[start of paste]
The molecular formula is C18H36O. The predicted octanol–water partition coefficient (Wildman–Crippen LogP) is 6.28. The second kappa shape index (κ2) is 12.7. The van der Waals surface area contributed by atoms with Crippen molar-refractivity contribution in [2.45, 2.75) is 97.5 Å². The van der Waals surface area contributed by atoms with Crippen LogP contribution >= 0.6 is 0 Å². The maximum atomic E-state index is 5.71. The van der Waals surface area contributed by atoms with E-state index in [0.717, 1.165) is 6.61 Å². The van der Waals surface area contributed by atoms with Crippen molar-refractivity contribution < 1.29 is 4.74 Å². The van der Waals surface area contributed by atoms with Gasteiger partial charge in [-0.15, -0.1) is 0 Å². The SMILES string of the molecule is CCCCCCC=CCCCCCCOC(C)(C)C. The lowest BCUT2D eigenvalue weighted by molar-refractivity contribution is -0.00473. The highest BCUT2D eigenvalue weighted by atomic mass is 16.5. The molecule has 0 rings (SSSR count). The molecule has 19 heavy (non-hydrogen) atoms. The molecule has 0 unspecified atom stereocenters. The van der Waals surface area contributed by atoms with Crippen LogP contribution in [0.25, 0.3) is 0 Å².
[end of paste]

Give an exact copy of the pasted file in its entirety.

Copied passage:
The molecular formula is C18H36O. The predicted octanol–water partition coefficient (Wildman–Crippen LogP) is 6.28. The second kappa shape index (κ2) is 12.7. The van der Waals surface area contributed by atoms with Crippen molar-refractivity contribution in [2.45, 2.75) is 97.5 Å². The van der Waals surface area contributed by atoms with Crippen LogP contribution >= 0.6 is 0 Å². The maximum atomic E-state index is 5.71. The van der Waals surface area contributed by atoms with E-state index in [0.717, 1.165) is 6.61 Å². The van der Waals surface area contributed by atoms with Crippen molar-refractivity contribution < 1.29 is 4.74 Å². The van der Waals surface area contributed by atoms with Gasteiger partial charge in [-0.15, -0.1) is 0 Å². The SMILES string of the molecule is CCCCCCC=CCCCCCCOC(C)(C)C. The lowest BCUT2D eigenvalue weighted by molar-refractivity contribution is -0.00473. The highest BCUT2D eigenvalue weighted by atomic mass is 16.5. The molecule has 0 rings (SSSR count). The molecule has 19 heavy (non-hydrogen) atoms. The molecule has 0 unspecified atom stereocenters. The van der Waals surface area contributed by atoms with Crippen LogP contribution in [0.25, 0.3) is 0 Å².